Representative Ansberry, of the Fittn district,
referred not to express an opinion at this time.
RenreRentntive Denver, of the Sixth district,
eaid he preferred to be classed as non-committal
on the question.
f RenreRentative Post, of the Seventh district:
I"The initiative and referendum has been tried
successfully in Oregon. Tliere is evidently a
demand on the part of the people tnat it snouia
be tried in Ohio. I am a democrat and l oenove
In the rule of the people. I do not believe that
we should adopt new measures without giving
them due consideration and careful study. I
think that the constitutional convention will
The Democratic Progressive league,
which was organized at Columbus,
January 2nd, has opened headquarters at
No. 510-511 Harrison building, Colum
bus, Ohio, secretary of the league, W.
W. Durbin, in charge. Mr. Durbin de
sires to get into communication with the
Ohio democrats who approve of the work
that the league has undertaken.
perforin its duty and weigh thiB question care
fully and act according to its best judgment. It
will then be for the people themselves to decido
whether or not they wish to approvo its work."
Representative Sherwood, of tho Ninth Ohio
district: "I believe in the initiative and refer
endum and recall . I am not here to condemn a
majority of federal judges. I only give some
terrible examples in order to show the danger
in the system of judges appointed for life.
Even so rank an imperialist as Colonel Theo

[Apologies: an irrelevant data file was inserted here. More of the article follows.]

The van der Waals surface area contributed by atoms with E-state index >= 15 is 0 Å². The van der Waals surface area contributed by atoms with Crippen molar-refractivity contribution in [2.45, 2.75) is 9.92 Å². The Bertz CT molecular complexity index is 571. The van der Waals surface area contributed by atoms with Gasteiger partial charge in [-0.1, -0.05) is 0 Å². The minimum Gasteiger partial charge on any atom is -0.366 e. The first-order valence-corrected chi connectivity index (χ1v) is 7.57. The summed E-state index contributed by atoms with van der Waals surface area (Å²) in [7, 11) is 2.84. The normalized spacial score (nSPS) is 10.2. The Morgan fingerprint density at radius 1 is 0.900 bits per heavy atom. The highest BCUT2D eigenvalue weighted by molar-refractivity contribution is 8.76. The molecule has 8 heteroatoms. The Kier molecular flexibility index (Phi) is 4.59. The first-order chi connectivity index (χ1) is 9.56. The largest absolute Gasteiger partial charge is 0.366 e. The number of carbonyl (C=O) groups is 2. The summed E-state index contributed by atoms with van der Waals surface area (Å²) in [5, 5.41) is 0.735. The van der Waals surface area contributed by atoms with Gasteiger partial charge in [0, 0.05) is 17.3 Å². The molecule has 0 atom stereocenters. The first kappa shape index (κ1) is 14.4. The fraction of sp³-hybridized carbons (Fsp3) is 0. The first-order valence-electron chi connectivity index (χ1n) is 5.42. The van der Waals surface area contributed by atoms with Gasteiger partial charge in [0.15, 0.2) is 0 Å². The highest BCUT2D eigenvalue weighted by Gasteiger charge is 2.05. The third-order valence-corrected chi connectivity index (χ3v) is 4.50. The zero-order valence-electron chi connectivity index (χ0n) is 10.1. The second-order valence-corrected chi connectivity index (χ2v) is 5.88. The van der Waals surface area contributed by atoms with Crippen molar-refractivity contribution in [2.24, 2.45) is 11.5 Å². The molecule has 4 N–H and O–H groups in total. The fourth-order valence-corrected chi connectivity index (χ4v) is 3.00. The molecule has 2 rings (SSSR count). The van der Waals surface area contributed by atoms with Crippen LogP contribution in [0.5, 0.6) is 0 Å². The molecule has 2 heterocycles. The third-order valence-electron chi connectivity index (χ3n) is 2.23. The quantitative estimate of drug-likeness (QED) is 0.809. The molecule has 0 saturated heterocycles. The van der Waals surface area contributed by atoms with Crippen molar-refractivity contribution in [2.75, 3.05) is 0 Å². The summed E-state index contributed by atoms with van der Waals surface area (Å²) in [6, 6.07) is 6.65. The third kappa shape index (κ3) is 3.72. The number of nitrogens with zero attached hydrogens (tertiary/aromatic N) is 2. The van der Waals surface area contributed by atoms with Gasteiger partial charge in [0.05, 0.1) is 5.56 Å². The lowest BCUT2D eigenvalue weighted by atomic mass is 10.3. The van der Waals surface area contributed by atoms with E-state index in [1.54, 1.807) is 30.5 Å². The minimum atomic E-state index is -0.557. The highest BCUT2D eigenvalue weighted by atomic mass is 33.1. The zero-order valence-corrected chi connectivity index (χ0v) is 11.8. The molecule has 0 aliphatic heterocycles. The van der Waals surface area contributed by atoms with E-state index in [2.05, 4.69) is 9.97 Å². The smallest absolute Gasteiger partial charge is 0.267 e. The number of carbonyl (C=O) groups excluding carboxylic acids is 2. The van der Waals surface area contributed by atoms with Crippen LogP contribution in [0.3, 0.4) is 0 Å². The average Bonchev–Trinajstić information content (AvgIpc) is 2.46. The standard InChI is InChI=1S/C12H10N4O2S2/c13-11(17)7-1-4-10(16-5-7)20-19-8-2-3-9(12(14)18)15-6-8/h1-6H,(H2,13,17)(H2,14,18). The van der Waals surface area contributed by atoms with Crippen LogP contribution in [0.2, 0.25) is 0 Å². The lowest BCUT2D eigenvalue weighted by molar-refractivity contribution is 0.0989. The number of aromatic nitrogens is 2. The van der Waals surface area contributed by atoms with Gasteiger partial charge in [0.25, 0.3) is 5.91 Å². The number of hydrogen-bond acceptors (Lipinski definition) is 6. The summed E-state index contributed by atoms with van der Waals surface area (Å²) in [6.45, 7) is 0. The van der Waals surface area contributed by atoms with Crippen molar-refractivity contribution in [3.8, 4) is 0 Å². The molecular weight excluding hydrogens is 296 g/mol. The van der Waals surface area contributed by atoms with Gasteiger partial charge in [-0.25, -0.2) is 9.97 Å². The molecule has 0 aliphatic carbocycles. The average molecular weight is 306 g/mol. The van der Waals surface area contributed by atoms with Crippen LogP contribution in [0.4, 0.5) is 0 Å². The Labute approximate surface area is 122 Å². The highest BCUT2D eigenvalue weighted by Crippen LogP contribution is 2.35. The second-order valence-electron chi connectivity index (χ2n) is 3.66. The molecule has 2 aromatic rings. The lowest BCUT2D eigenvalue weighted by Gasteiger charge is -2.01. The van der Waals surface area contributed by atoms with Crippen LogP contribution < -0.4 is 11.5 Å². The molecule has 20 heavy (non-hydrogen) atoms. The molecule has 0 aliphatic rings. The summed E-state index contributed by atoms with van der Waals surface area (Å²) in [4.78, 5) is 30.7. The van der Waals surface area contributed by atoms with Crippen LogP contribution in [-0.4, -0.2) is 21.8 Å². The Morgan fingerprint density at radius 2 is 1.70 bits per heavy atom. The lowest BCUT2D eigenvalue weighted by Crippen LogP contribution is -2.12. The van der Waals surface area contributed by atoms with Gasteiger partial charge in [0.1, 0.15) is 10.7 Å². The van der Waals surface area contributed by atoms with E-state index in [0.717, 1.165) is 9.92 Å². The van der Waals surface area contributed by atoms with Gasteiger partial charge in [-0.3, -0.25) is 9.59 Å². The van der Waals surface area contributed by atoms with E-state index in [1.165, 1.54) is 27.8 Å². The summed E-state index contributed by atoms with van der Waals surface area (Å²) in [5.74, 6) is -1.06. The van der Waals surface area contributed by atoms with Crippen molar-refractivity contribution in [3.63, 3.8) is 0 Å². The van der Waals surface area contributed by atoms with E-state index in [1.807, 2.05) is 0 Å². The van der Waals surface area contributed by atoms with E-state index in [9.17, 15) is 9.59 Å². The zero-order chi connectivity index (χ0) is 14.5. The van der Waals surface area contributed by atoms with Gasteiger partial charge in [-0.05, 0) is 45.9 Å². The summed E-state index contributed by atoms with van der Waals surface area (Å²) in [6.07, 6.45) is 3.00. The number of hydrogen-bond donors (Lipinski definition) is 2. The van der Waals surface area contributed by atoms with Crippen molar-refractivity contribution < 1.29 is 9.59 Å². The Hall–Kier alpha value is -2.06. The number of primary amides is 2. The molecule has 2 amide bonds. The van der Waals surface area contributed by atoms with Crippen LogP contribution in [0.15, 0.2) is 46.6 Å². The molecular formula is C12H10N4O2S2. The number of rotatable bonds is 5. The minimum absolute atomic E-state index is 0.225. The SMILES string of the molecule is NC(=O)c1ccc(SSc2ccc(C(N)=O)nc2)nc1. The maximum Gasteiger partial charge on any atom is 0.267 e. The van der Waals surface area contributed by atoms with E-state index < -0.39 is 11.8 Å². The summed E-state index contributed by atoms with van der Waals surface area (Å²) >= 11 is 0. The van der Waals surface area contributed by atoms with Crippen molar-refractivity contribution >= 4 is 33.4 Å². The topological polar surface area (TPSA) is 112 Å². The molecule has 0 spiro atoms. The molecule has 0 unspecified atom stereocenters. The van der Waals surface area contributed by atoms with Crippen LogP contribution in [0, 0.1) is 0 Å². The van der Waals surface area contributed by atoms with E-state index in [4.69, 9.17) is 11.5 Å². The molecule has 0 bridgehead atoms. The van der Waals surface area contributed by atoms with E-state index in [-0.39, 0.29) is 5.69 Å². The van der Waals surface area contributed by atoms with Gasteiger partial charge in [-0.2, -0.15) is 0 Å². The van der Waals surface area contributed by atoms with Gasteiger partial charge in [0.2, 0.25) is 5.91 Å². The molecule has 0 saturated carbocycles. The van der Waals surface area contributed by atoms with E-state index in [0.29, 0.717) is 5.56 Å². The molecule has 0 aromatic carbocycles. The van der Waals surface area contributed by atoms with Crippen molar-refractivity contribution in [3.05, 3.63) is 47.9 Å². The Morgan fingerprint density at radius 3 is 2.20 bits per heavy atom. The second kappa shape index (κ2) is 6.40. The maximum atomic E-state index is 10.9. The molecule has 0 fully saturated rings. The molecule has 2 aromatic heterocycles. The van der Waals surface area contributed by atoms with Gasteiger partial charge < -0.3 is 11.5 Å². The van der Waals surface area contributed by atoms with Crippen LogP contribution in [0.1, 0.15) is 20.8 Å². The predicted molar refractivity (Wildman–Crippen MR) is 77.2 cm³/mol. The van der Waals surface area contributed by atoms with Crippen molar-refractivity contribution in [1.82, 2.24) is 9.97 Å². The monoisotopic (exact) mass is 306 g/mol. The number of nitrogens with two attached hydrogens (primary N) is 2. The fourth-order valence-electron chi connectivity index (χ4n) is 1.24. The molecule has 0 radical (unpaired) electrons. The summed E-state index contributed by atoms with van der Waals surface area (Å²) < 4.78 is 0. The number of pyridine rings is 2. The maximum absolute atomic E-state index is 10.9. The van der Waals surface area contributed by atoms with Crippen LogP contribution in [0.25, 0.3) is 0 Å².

dore Roosevelt recently criticised in a public
address the integrity of a recent supremo court
"The best thought of the beBt thinkers today
is that in a republic, with a constitution guar
anteeing to every citizen free thought and free
expression of opinion on all current topics and
a free press, there should be no public official,
either executive, legislative or judicial, who
is above removal or recall by the people."
Representative Claypool, of tho Eleventh dis
trict: "I am opposed to tho recall of judges. At
this time I am not ready to express an opinion
on the initiative and referendum."
Representative Anderson, of the Thirteenth
district: "While I do not want to commit my
self just now and express an opinion as to
what the constitutional convention should or
should not do, I believe that the voters of my
district know that I am always in favor of tho
greatest possible liberty and the greatest pos
sible participation of the people in the affairs
of their government. What the people want is
what I want, and they will always find me ad
vocating what will be to their greatest benefit."
Representative Sharp, of tho Fourteenth Ohio
district: "The principlo of the initiative and
referendum is correct, yet its proper application
is one of no little difficulty. While I believe
the right ought to be lodged in the people to re
call any official who has by his acts proved un
worthy or unresponsive to their wishes, yet it
is not difficult to contemplate a situation where
by the action of the chosen representatives of
the people to make laws in their behalf may
become quite superfluous in carrying the reform
so far that the people themselves shall be called
upon to vote for or against any particular act